Introduction 
Globalization and the Struggle
for Worlds and Knowledges Otherwise
Singlyabout
ince the 1990s, the present moment has been increas-
narrated as one of globalization and, with more inten-
sity in the last few years, also as one of crisis. Beyond the con-
troversies on whether globalization is a new phenomenon or
not, there has been tacit understanding among scholars that the
concept refers to ongoing processes that are bringing about so-
cial, economic, cultural, and political orders worldwide, which
in some respects mark a difference from those said to character-
ize earlier stages of modernity. Although there are some dissent-
ing voices, as we will see later, most scholars involved in these
discussions tend to agree that certain processes are bringing
into being globality, or the global age. In turn, the nature of the
“crisis”—or its very existence—and its relation to globalization
greatly complicates this agreement. Commentators, the media,
and social movements have signaled various environmental, so-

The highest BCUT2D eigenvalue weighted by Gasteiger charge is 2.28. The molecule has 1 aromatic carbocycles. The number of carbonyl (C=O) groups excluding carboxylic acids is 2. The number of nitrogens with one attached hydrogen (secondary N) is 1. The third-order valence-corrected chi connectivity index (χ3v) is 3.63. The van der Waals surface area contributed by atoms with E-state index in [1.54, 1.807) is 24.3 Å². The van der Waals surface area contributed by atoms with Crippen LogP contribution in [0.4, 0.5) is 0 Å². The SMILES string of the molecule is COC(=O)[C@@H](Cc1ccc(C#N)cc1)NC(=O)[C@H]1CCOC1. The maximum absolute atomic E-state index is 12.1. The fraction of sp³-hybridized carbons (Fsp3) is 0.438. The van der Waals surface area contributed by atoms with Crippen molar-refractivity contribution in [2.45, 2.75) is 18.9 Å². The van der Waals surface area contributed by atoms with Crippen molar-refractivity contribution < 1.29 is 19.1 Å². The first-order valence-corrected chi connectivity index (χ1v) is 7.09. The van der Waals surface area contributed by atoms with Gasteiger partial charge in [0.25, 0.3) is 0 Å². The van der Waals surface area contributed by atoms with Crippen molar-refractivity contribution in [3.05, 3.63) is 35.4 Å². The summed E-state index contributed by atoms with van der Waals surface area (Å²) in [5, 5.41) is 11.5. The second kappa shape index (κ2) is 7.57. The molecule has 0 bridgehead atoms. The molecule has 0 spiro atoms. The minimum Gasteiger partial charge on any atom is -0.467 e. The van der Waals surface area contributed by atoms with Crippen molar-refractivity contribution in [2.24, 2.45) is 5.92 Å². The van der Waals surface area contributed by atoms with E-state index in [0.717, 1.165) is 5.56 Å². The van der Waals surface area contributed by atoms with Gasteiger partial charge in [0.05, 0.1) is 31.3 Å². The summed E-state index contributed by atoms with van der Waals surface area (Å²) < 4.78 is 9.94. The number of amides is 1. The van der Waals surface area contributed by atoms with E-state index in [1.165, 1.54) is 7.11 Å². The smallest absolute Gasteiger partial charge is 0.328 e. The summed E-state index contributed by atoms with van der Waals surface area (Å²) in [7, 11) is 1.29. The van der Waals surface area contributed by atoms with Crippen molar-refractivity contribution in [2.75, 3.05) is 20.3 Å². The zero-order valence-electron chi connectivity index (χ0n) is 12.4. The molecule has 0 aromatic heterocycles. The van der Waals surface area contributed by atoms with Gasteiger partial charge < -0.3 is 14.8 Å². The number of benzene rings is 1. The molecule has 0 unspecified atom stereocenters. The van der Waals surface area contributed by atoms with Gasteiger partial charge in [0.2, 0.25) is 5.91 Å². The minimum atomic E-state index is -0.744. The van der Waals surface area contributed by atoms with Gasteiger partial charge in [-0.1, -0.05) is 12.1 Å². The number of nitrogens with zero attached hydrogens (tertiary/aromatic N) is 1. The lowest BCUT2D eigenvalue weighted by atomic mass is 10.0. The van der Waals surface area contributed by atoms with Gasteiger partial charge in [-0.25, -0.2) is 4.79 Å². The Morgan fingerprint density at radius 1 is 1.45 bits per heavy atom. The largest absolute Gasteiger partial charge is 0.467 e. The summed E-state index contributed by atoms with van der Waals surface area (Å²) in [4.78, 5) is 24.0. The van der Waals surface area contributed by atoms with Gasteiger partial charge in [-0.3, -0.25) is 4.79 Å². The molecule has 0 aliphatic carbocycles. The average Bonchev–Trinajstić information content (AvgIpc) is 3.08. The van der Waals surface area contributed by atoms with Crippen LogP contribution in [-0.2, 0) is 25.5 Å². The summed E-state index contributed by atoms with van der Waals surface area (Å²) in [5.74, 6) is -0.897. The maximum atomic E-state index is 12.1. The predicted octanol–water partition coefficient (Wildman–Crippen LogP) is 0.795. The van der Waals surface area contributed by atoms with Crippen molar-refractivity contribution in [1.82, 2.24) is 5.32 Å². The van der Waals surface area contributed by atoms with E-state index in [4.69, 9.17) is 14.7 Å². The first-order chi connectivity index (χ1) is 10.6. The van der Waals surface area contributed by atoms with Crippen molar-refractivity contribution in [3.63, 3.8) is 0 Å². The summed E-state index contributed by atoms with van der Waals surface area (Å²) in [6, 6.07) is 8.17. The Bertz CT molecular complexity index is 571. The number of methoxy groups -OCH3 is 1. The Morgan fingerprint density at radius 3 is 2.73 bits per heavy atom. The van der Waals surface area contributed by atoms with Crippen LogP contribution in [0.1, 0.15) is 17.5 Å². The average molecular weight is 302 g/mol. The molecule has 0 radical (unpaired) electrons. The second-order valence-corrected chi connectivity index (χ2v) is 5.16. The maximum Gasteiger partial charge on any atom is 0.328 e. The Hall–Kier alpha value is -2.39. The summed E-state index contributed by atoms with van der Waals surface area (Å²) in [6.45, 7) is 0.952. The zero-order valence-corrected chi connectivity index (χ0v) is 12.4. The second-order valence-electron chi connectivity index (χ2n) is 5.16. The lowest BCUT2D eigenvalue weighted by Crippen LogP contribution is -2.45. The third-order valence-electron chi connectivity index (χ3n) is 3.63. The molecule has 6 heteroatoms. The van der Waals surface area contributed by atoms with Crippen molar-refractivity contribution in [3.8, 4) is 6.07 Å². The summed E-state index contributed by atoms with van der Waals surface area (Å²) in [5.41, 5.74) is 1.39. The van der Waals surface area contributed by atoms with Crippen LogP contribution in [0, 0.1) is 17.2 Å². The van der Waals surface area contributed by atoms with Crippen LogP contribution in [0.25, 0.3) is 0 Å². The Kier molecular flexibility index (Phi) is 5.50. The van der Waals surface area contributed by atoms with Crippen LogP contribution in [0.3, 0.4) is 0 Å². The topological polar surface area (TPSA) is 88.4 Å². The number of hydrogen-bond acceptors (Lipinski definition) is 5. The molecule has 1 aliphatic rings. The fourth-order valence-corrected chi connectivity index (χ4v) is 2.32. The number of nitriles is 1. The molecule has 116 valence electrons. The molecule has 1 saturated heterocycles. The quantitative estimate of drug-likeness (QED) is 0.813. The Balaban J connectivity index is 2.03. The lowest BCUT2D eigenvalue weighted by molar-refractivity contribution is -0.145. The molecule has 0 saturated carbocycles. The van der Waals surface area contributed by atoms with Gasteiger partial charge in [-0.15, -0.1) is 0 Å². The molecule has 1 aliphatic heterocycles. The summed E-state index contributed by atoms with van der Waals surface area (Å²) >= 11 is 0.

cial, economic, and political crises as indicative of great transfor-
mations that require adequate response. Of course, what kinds
of responses are advocated greatly depends on one’s diagnosis
of the present moment. Is this a moment marked by the crisis of
hegemony of neoliberalism? Is it the crisis of capitalism in its dif-
ferent forms? Is it a crisis of the modern state? Or is it the crisis
of modernity?
The story I tell in this book is offered both as a plausible di-
agnosis of the present moment and as a response to that diagno-
sis. The present moment can be most fruitfully understood as
marked by the increasingly visible and generalized ontological
conflicts that are associated with the struggle to shape the global
age as an alternative to, rather than a continuation of, modernity.
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